This Just In: Breast Milk Shortage!November 4, 2011 No Comments
This just in: there’s an American breast milk shortage! And we need your help (we’re looking at you, American moms!). Non-profit milk banks in the USA have issued a plea for more mothers to donate breast milk.
Donated breast milk can save the lives of preterm babies whose moms are unable to produce milk themselves. The 1.8 million ounces of milk currently distributed by non-profit milk banks across America is less than a quarter of the 8 million ounces needed. That’s a whole lotta breast milk.
“All babies should receive human milk. But because it’s a scarce resource, we prioritize it for preterm infants in neonatal intensive care who weigh three pounds or less. These babies respond the best in terms of decreased infection rates and shorter hospital stays,” said Kim Updegrove, President of the Human Milk Banking Association of North America.
Research has long shown the benefits of human breast milk including being rich in nutrients to help babies grow and antibodies that guard infants against infections.
The shortage of donated breast milk might be due to the fact that few moms know about milk banks.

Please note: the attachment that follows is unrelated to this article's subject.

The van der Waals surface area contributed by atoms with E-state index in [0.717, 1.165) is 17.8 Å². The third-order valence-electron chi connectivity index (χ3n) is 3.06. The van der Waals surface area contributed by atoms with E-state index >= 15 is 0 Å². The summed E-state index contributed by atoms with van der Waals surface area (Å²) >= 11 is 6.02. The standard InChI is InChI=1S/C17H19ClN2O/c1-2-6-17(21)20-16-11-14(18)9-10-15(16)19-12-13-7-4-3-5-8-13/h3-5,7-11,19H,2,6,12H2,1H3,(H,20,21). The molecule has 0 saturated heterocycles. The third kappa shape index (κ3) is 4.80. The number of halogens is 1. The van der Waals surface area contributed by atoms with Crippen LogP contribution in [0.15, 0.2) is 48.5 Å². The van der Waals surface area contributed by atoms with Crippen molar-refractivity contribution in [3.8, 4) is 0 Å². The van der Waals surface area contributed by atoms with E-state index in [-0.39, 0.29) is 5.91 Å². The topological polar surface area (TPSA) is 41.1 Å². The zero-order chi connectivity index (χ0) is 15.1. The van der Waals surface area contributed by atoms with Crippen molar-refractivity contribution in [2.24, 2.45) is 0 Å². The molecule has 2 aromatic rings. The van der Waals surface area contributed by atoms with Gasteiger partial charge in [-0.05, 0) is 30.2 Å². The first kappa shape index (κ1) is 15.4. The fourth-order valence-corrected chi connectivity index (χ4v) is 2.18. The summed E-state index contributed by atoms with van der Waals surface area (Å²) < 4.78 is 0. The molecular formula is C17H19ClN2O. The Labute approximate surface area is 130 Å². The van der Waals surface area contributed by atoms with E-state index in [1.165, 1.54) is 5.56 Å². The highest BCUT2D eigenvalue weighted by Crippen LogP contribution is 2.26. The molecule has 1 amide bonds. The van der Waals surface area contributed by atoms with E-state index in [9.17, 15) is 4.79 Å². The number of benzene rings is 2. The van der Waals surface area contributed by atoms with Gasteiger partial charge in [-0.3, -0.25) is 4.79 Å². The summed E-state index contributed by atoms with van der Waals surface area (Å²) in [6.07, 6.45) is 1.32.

Canada’s only milk bank exists in the BC Women’s Hospital in Vancouver. The milk bank is registered under the Human Milk Banking Association of North America. Donors complete a short verbal and written questionnaire, blood tests are done at a local lab and their doctor or midwife is consulted before milk can be donated.
For milk banks, the rising demand is both good and bad. Although it does reflect a growing awareness on the benefits of breast milk, it also means that providing the service is getting more expensive. Milk banks are now forced to send milk as it becomes available instead of guaranteeing supplies to receivers.
Increased prices could lead to more moms sharing online — a risky health practice. The 10 milk banks under the Human Milk Banking Association of North America umbrella have strict standards for donor screening and pasteurization but informal milk sharing sites do not.
“While it may be compassionate to share informally, it’s unsafe medically and dangerous legally,” said Updegrove.
Suffice to say, milk banks are important organizations increasingly needed by our communities. The more people who are aware of their existence, the more we can do to support this important cause. Spread the word!
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